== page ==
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In my joyful school days…

Northgate Grammar School

Northgate Grammar School

A letter to the editor from a woman in a recent issue of “Best of British” magazine recalled her early days at school were as a “mixed infant” rather than as a kindergartener. The first school I attended in my hometown of Ipswich, Suffolk, England also used this title. I recall the school as having three entrances, one with “Boys” over the doorway, another reading “Girls” and the third “Mixed Infants”.  This particular school was in the process of being demolished and my first grade lessons were in a newly constructed building.

I still have my school report dated July 31, 1943. How it has survived so long I do not know. Under the heading County Borough of Ipswich, Education Committee, the school is shown as Rose Hill J.M. School. The “J.M.” is, I suppose, for “junior mixed”. W.G. Tilmouth, head teacher, signed the report. Her name is the only one I can recall from those wartime days.

The report is generally a good one, my attendance is shown as “excellent” and my general conduct as “very satisfactory”. My main failing seems to have been in “singing” recorded only as “fair”.

In England, in those days, students were subjected to what was known as the 11-plus examination. The results of this test decided whether the student was to attend grammar school or a secondary modern school. I succeeded in passing this examination.

Northgate Grammar School provided separate but adjacent schools for boys and girls. A tall wooden fence ran across the playing fields behind the school, effectively keeping the boys and girls apart. There was, in fact, a “ten yard rule!”  Three large buildings made up the complex, the centre one, housing the science laboratories and a swimming pool. Both boys and girls used this part of the school. All classes were segregated except, perhaps, at the sixth form level.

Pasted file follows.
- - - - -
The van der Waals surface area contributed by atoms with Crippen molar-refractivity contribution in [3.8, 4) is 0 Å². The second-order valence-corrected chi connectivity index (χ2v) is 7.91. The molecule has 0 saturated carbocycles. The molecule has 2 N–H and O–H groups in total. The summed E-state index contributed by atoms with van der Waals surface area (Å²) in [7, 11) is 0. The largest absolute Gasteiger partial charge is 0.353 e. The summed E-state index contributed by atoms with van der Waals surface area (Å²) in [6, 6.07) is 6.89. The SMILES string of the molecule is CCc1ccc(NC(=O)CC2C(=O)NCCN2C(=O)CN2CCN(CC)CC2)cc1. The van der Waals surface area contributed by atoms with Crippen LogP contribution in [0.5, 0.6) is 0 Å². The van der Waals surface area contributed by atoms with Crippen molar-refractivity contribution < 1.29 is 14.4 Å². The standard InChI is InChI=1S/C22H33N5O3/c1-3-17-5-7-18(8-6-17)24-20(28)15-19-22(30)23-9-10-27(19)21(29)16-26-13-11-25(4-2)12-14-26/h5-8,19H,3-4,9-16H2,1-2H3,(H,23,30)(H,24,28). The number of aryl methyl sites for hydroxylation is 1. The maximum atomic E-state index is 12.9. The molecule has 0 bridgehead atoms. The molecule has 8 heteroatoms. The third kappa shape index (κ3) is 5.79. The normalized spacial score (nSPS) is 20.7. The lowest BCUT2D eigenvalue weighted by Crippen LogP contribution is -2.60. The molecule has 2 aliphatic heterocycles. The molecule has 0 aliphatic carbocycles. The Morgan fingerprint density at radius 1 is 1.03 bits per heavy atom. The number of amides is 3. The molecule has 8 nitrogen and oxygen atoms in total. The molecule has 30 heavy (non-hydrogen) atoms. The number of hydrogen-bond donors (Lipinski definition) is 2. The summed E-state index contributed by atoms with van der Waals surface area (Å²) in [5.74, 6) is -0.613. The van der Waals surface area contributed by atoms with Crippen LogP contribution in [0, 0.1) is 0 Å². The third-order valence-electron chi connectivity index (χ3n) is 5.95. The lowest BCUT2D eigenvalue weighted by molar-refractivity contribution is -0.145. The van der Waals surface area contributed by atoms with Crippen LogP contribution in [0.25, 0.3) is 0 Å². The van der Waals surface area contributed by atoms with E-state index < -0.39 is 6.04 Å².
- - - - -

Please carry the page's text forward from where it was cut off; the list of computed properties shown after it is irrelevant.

Northgate was on the outskirts of town and pupils had to walk or cycle to school. There was no bus service. School uniforms were worn and prefects would watch pupils on their way to school and reprimand (or report) them if they were not properly attired including, for the boys, always wearing school caps. The girls, I recall, wore some kind of floppy hat with dark green gymslip uniforms. Boys wore the regulation school uniform of grey trousers and blazer, white shirt with school tie, and dark blue cap, with piping, with the school badge, which was the Ipswich municipal crest.

The blazer was also adorned with the school badge This badge had a coloured surround representing one’s House. The six Houses were named for famous British admirals: Grenville, Duncan, Rodney, Nelson, Collingwood and Raleigh. White flannels were won in summer for cricket and tennis.

In retrospect, I wonder how my mother managed to find the money and the clothing coupons for the uniforms. These were still war years and my father was serving with the army overseas. Perhaps it was fortunate for her that my brothers attended secondary modern school that did not demand uniforms.

When air raid sirens sounded we were required to run to the shelters located at the edge of the playing fields. On one memorable occasion a German fighter plane flew low over the school grounds as the pupils were heading for the shelters. The aircraft was flying low enough that the pilot could be seen.

School days bring to mind the words of A. E. Housman:

“That is the land of lost content,
I see it shining plain
The happy highways where I went
And cannot come again.”

Filed Under: Alan R CaponUncategorized

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  1. Russ Williams says:

    I really enjoyed this blog on the “junior mixed and infants”. I taught on exchange in Norfolk and helped prepare the 11 yr. olds for their 11 plus.

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